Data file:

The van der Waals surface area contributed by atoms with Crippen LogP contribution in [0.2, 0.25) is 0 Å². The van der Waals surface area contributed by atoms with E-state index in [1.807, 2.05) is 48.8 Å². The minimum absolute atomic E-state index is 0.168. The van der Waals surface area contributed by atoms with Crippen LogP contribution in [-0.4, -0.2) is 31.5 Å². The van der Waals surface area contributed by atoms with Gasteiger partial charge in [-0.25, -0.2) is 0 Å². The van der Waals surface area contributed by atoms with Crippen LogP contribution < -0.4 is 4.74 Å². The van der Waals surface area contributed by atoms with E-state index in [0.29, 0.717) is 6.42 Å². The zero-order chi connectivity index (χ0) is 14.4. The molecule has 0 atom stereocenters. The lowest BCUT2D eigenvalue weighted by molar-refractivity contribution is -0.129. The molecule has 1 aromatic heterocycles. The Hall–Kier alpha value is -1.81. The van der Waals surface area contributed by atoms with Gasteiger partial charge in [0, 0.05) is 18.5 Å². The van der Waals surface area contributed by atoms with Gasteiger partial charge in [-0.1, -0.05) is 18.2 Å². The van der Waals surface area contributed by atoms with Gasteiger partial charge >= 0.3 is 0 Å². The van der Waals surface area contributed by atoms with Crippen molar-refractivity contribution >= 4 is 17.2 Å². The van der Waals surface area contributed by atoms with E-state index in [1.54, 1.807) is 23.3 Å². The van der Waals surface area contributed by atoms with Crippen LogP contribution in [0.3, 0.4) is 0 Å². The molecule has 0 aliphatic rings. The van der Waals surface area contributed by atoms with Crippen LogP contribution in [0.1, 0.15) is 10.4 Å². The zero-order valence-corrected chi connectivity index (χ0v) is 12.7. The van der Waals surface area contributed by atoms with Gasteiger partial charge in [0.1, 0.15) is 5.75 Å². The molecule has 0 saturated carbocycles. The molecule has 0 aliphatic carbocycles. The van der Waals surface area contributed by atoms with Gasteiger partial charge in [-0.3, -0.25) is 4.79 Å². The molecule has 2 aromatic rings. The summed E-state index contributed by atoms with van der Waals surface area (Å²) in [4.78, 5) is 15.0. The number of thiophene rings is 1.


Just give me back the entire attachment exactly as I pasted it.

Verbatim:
The van der Waals surface area contributed by atoms with Crippen LogP contribution in [0.2, 0.25) is 0 Å². The van der Waals surface area contributed by atoms with E-state index in [1.807, 2.05) is 48.8 Å². The minimum absolute atomic E-state index is 0.168. The van der Waals surface area contributed by atoms with Crippen LogP contribution in [-0.4, -0.2) is 31.5 Å². The van der Waals surface area contributed by atoms with Gasteiger partial charge in [-0.25, -0.2) is 0 Å². The van der Waals surface area contributed by atoms with Crippen LogP contribution < -0.4 is 4.74 Å². The van der Waals surface area contributed by atoms with E-state index in [0.29, 0.717) is 6.42 Å². The zero-order chi connectivity index (χ0) is 14.4. The molecule has 0 atom stereocenters. The lowest BCUT2D eigenvalue weighted by molar-refractivity contribution is -0.129. The molecule has 1 aromatic heterocycles. The Hall–Kier alpha value is -1.81. The van der Waals surface area contributed by atoms with Gasteiger partial charge in [0, 0.05) is 18.5 Å². The van der Waals surface area contributed by atoms with Gasteiger partial charge in [-0.1, -0.05) is 18.2 Å². The van der Waals surface area contributed by atoms with Gasteiger partial charge >= 0.3 is 0 Å². The van der Waals surface area contributed by atoms with Crippen molar-refractivity contribution >= 4 is 17.2 Å². The van der Waals surface area contributed by atoms with E-state index in [1.54, 1.807) is 23.3 Å². The van der Waals surface area contributed by atoms with Crippen LogP contribution in [0.3, 0.4) is 0 Å². The molecule has 0 aliphatic rings. The van der Waals surface area contributed by atoms with Crippen LogP contribution in [0.1, 0.15) is 10.4 Å². The zero-order valence-corrected chi connectivity index (χ0v) is 12.7. The van der Waals surface area contributed by atoms with Gasteiger partial charge in [0.1, 0.15) is 5.75 Å². The molecule has 0 saturated carbocycles. The molecule has 0 aliphatic carbocycles. The van der Waals surface area contributed by atoms with Gasteiger partial charge in [-0.3, -0.25) is 4.79 Å². The molecule has 2 aromatic rings. The summed E-state index contributed by atoms with van der Waals surface area (Å²) in [4.78, 5) is 15.0. The number of thiophene rings is 1.